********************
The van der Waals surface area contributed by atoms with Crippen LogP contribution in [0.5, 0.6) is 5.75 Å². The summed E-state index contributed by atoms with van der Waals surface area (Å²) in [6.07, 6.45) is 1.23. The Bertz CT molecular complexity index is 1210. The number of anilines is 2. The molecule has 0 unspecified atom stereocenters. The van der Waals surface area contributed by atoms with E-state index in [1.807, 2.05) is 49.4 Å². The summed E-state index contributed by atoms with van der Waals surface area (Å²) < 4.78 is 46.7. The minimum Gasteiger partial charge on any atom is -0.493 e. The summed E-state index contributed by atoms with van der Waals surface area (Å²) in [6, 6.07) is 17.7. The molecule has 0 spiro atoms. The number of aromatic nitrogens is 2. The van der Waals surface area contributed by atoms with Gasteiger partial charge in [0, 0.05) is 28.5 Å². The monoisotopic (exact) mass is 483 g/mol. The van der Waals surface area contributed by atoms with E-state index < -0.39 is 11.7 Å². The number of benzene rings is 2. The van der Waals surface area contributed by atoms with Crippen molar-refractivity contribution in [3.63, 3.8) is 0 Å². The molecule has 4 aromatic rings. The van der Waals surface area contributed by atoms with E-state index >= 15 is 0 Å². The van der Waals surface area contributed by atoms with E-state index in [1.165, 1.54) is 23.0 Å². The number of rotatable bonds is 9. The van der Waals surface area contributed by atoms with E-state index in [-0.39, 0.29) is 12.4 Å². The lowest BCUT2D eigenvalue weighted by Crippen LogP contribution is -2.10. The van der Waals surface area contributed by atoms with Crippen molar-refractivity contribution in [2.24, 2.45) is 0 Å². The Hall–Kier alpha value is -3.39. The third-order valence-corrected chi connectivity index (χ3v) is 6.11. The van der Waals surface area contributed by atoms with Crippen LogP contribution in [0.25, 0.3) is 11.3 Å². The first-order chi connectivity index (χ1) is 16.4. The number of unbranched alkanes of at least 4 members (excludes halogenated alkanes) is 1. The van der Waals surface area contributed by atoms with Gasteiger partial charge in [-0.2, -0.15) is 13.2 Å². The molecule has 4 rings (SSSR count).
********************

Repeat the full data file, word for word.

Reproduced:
The van der Waals surface area contributed by atoms with Crippen LogP contribution in [0.5, 0.6) is 5.75 Å². The summed E-state index contributed by atoms with van der Waals surface area (Å²) in [6.07, 6.45) is 1.23. The Bertz CT molecular complexity index is 1210. The number of anilines is 2. The molecule has 0 unspecified atom stereocenters. The van der Waals surface area contributed by atoms with E-state index in [1.807, 2.05) is 49.4 Å². The summed E-state index contributed by atoms with van der Waals surface area (Å²) < 4.78 is 46.7. The minimum Gasteiger partial charge on any atom is -0.493 e. The summed E-state index contributed by atoms with van der Waals surface area (Å²) in [6, 6.07) is 17.7. The molecule has 0 spiro atoms. The number of aromatic nitrogens is 2. The van der Waals surface area contributed by atoms with Gasteiger partial charge in [0, 0.05) is 28.5 Å². The monoisotopic (exact) mass is 483 g/mol. The van der Waals surface area contributed by atoms with E-state index < -0.39 is 11.7 Å². The number of benzene rings is 2. The van der Waals surface area contributed by atoms with Crippen molar-refractivity contribution in [3.63, 3.8) is 0 Å². The molecule has 4 aromatic rings. The van der Waals surface area contributed by atoms with E-state index >= 15 is 0 Å². The van der Waals surface area contributed by atoms with E-state index in [1.165, 1.54) is 23.0 Å². The number of rotatable bonds is 9. The van der Waals surface area contributed by atoms with E-state index in [-0.39, 0.29) is 12.4 Å². The lowest BCUT2D eigenvalue weighted by Crippen LogP contribution is -2.10. The van der Waals surface area contributed by atoms with Crippen molar-refractivity contribution in [2.24, 2.45) is 0 Å². The Hall–Kier alpha value is -3.39. The third-order valence-corrected chi connectivity index (χ3v) is 6.11. The van der Waals surface area contributed by atoms with Crippen LogP contribution in [0.25, 0.3) is 11.3 Å². The first-order chi connectivity index (χ1) is 16.4. The number of unbranched alkanes of at least 4 members (excludes halogenated alkanes) is 1. The van der Waals surface area contributed by atoms with Gasteiger partial charge in [-0.2, -0.15) is 13.2 Å². The molecule has 4 rings (SSSR count).